Oye!

Anyway, thanks for jumping into this with me!

Susan

SAHM to DS- 10/08 and DD 11/10

I am french but living in the UK. If I understand you live in Brittany…where about? it is a lovely area, I really like it and go every year. My gandma was from Rennes and we have always spent the summer in the Morbihan when I was a kid.
Anyway, just an idea but you should be able to ask this school if you can come for a little while and seat at the back of the class to understand how a day is running. Especially if your kid is not fluent yet in French, you want to make sure he will understand and will be able to participate. I don’t see why they would refuse. I think that would help you.
About Steiner, I am not too sure to be honest…French are very attached to their academic and schooling system which is not the best in Europe. Everyone has to pass the baccalaureat otherwise no future! However let’s say in Germany, only good and academic students make it to university where having a degree means something. The others can go to do an apprenticeship and learn a job from 14 years old which I think is much better.  I was not very academic but had to go through university to do a degree in the end I was not interested it and I failed! Waste of time and money. At the moment everyone has a degree but no skills.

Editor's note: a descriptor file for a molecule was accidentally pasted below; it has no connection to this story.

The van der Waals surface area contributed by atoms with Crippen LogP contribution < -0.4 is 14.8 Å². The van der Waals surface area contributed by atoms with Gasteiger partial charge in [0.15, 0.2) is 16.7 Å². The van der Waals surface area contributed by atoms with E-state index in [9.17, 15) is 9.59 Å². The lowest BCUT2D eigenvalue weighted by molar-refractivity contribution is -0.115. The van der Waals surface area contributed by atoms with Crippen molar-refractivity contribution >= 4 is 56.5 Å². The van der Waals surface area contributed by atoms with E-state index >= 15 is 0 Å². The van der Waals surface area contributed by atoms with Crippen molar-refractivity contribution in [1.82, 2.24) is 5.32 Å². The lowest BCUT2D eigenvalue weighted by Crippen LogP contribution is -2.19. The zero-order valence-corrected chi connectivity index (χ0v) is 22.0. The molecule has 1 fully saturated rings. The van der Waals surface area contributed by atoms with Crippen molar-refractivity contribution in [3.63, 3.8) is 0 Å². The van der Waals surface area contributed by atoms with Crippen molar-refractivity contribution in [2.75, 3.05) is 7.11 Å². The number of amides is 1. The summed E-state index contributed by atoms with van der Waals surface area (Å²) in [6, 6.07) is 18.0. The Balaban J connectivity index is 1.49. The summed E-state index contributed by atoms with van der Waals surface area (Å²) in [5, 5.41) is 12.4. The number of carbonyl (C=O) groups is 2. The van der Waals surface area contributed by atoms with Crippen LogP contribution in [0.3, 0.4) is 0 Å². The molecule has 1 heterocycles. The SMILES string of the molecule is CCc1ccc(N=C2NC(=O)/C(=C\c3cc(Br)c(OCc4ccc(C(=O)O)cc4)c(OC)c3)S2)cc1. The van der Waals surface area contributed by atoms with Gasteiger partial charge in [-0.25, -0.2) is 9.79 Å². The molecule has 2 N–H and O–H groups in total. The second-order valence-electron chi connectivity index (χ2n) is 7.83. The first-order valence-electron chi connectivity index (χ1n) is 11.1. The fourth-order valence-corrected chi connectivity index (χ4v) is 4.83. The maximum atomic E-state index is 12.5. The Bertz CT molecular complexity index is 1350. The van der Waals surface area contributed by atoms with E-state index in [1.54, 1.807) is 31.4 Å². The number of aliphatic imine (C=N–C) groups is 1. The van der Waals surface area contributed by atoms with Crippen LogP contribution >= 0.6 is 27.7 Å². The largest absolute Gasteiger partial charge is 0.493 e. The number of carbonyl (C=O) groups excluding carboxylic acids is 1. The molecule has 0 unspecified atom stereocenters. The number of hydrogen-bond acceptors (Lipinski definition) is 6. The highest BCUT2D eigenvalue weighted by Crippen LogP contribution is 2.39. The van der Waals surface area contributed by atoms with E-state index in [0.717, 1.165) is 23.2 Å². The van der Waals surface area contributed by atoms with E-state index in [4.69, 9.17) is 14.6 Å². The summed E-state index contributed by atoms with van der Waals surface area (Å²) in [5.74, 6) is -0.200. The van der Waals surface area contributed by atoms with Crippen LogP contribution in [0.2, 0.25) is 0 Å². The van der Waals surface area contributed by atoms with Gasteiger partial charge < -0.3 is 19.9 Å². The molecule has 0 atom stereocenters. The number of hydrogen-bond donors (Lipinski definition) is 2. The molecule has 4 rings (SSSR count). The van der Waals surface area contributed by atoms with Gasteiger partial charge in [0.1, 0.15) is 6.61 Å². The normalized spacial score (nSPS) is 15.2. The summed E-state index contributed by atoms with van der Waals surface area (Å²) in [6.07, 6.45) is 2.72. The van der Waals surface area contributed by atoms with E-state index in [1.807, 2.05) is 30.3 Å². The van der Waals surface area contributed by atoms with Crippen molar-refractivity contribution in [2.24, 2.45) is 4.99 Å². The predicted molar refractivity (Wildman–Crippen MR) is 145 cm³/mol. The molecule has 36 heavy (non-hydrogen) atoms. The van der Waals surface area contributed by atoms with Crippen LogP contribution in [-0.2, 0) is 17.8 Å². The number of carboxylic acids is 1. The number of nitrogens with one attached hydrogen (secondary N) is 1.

I certainly hope we don’t hold a grudge still with Germany, especially as the country has suffered probably more than us in the end.

Depend on where you live but if you are in the countryside where I grew up, the school would be much different than let’s say the school in Paris. I went to a small school with nearly no facilities but our surroundings where amazing, therefore we use to have the gym class in the local park, swimming lesson in the lake, then we would do biology in the forest and learn about trees and plants, we used to do some nordic skiing in winter go walking in the mountain and learn about orientation…We spent a lot of our time outside. And this was a normal classical school. But in the countryside there is more freedom to teach the way you want, that’s why I think they might not so be interested by Steiner, unlike in bigger towns where you need to provide alternatives for different people.

xxx

celine